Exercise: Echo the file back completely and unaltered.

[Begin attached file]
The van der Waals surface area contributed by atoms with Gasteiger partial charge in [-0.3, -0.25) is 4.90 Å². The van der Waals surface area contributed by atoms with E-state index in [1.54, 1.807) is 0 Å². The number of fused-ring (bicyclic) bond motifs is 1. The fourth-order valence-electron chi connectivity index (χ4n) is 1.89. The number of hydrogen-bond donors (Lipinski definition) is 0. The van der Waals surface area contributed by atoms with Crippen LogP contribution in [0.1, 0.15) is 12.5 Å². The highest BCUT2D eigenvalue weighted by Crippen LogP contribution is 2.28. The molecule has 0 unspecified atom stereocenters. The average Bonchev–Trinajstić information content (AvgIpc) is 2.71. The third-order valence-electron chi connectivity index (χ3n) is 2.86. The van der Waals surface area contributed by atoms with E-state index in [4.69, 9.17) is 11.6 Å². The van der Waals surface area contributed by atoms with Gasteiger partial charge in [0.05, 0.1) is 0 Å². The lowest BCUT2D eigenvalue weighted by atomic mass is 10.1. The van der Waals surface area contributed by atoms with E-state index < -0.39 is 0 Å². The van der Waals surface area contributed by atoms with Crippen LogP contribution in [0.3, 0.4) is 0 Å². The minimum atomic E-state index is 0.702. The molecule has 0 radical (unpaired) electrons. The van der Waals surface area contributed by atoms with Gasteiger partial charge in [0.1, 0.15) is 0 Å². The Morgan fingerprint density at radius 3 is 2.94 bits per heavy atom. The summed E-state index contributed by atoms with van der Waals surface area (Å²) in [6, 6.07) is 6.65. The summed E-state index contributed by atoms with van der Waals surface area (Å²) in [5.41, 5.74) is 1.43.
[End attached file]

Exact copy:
The van der Waals surface area contributed by atoms with Gasteiger partial charge in [-0.3, -0.25) is 4.90 Å². The van der Waals surface area contributed by atoms with E-state index in [1.54, 1.807) is 0 Å². The number of fused-ring (bicyclic) bond motifs is 1. The fourth-order valence-electron chi connectivity index (χ4n) is 1.89. The number of hydrogen-bond donors (Lipinski definition) is 0. The van der Waals surface area contributed by atoms with Crippen LogP contribution in [0.1, 0.15) is 12.5 Å². The highest BCUT2D eigenvalue weighted by Crippen LogP contribution is 2.28. The molecule has 0 unspecified atom stereocenters. The average Bonchev–Trinajstić information content (AvgIpc) is 2.71. The third-order valence-electron chi connectivity index (χ3n) is 2.86. The van der Waals surface area contributed by atoms with E-state index in [4.69, 9.17) is 11.6 Å². The van der Waals surface area contributed by atoms with Gasteiger partial charge in [0.05, 0.1) is 0 Å². The lowest BCUT2D eigenvalue weighted by atomic mass is 10.1. The van der Waals surface area contributed by atoms with E-state index < -0.39 is 0 Å². The van der Waals surface area contributed by atoms with Crippen LogP contribution in [0.3, 0.4) is 0 Å². The minimum atomic E-state index is 0.702. The molecule has 0 radical (unpaired) electrons. The van der Waals surface area contributed by atoms with Gasteiger partial charge in [0.1, 0.15) is 0 Å². The Morgan fingerprint density at radius 3 is 2.94 bits per heavy atom. The summed E-state index contributed by atoms with van der Waals surface area (Å²) in [6, 6.07) is 6.65. The summed E-state index contributed by atoms with van der Waals surface area (Å²) in [5.41, 5.74) is 1.43.